Ordering material aretz into an Olam through tzedaka

In reality the answer to this question is a very simple one-”guiding man along the path of mental development”. As we have noted many times Creation is a process of Chochma or “Tov” expressing itself in the universe during the six days of “Craft”. On each day an element of the wisdom of God's Craft was reflected in the material world. Man, however, has a unique active part in this process. Unlike the rest of material Creation whose “tov” emerges mechanistically, it is through Man's own action and choice that the human good emerges as a phenomenon.

28 And God blessed them; and God said unto them: 'Be fruitful, and multiply, conquer the earth, and subdue it; and have dominion over the fish of the sea, and over the fowl of the air, and over every living thing that creepeth upon the earth.'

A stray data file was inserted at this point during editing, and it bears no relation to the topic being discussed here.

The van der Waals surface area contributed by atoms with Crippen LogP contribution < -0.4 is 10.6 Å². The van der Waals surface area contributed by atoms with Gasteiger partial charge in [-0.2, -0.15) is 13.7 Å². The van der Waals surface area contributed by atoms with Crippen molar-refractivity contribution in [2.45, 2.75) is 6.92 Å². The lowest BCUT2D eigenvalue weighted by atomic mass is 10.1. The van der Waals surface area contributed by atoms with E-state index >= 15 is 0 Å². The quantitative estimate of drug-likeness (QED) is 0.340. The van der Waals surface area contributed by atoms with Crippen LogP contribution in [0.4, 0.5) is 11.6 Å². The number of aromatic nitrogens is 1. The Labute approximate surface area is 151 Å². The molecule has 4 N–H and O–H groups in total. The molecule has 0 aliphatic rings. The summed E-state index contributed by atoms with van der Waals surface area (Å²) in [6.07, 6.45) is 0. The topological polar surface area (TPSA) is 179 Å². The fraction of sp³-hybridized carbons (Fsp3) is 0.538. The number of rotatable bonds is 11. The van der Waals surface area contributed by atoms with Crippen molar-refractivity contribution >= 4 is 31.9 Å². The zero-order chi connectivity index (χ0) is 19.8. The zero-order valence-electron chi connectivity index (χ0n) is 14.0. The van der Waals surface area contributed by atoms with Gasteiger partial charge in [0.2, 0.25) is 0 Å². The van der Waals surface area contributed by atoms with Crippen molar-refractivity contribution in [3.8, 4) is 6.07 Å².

We must conquer the material environment of Aretz and make it into a new product, a world suited to our socially chosen end. Man, as a mind does not live in the material space of Aretz per se. It is only our bodies that exist on Aretz. For the mind to emerge Aretz must be made into a platform, an environment instrumental to focus on human purpose-an Olam or world. Indeed the very name Olam connotes mental focus, a world of human purpose. This world may be the world of sports, entertainment politics or Philosophy. Yet each shares something in common, they are not primarily a place for the relationship of bodies, they are intellectual communities for the shared pursuit of a common end. But what is our end? Our end as a mind is the attainment of the Chochma of Pardes and ultimately Olam ha-bah. As we have seen in Yesodei Ha-torah.